Did you or a loved one suffer a catastrophic injury at work?
Unfortunately, work-related injuries can happen even in the safest of workplaces. Most of the time, an injury is minor enough that you will eventually heal and return to your job duties.
But this isn’t always the case.
Some serious injuries make it impossible for you to continue working, or you may be forced to choose a different career that is better suited to your new limitations. When this happens, you may experience a sudden loss in your earning potential that impacts your ability to continue in your current lifestyle.
Fortunately, workers’ compensation is meant to help employees navigate through this difficult time with the financial support they need to take care of the needs that arise from their injury. However, it’s important to go into the process of filing and defending your claim with your eyes wide open. Coverage for a life-altering injury is expensive, and insurers have an incentive to try to limit how much compensation is approved when an injury happens.
In such situations, hiring an Arizona workers’ compensation attorney who specializes in catastrophic injuries at work is vital to ensuring you get the full and fair amount owed to you.
What is a catastrophic injury?
“Catastrophic” injuries tend to require expensive medical treatments, along with special accommodations to be made to your home or vehicle. Due to the severity of this type of injury, your loved ones may also be impacted. Your spouse or family members may have to take a leave of absence from work to care for you, or you may need a permanent home caregiver.
A catastrophic injury could apply to many different bodily harms. For example, a loss of a limb such as an arm or leg (amputation) is generally considered a catastrophic injury. Likewise, traumatic brain injuries can also be classified as catastrophic if they permanently alter a person’s ability to think, speak or reason clearly enough to function in the workplace.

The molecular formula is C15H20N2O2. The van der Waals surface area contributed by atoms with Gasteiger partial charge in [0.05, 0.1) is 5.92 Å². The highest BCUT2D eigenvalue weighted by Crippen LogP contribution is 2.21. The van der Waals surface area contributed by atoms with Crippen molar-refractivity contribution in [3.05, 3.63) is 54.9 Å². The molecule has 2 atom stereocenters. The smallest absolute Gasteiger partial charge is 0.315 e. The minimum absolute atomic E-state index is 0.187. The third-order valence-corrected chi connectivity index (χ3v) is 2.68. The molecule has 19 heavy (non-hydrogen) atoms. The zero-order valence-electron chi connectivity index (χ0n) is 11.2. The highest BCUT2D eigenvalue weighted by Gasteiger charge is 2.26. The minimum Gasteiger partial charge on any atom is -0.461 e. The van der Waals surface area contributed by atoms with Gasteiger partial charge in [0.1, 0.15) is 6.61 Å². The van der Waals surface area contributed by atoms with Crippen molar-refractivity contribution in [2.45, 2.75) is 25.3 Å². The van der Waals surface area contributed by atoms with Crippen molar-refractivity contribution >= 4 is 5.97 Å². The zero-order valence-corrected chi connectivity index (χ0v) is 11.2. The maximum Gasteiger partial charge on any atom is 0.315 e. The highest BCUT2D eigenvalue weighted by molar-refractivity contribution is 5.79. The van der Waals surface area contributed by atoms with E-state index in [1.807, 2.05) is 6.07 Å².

A catastrophic injury at work can also include spinal cord injuries that cause paraplegia or quadriplegia. Certain eye injuries that cause total or partial blindness, serious burns to the body and organ damage are a few other common examples of catastrophic injuries.
If you suffer an injury that your doctor says is lifelong or could limit your work capacity, then you need to consider the possibility that it is considered “catastrophic.”
What types of compensation are available for catastrophic work injuries?
Workers’ compensation benefits can help pay for many essential needs after a catastrophic work-related injury. You can generally expect benefits to help cover the cost of your short and long-term medical care, which can be overwhelmingly expensive for a life-threatening injury that impacts your spine, brain or other critical parts of your body.
With catastrophic injuries, you may have lifetime care needs that your workers’ compensation benefits should help you to afford. In addition, since you likely will not be able to return to your former job, permanent disability benefits become an option. Disability benefits pay a portion of your lost wages to help you continue to support yourself and your family.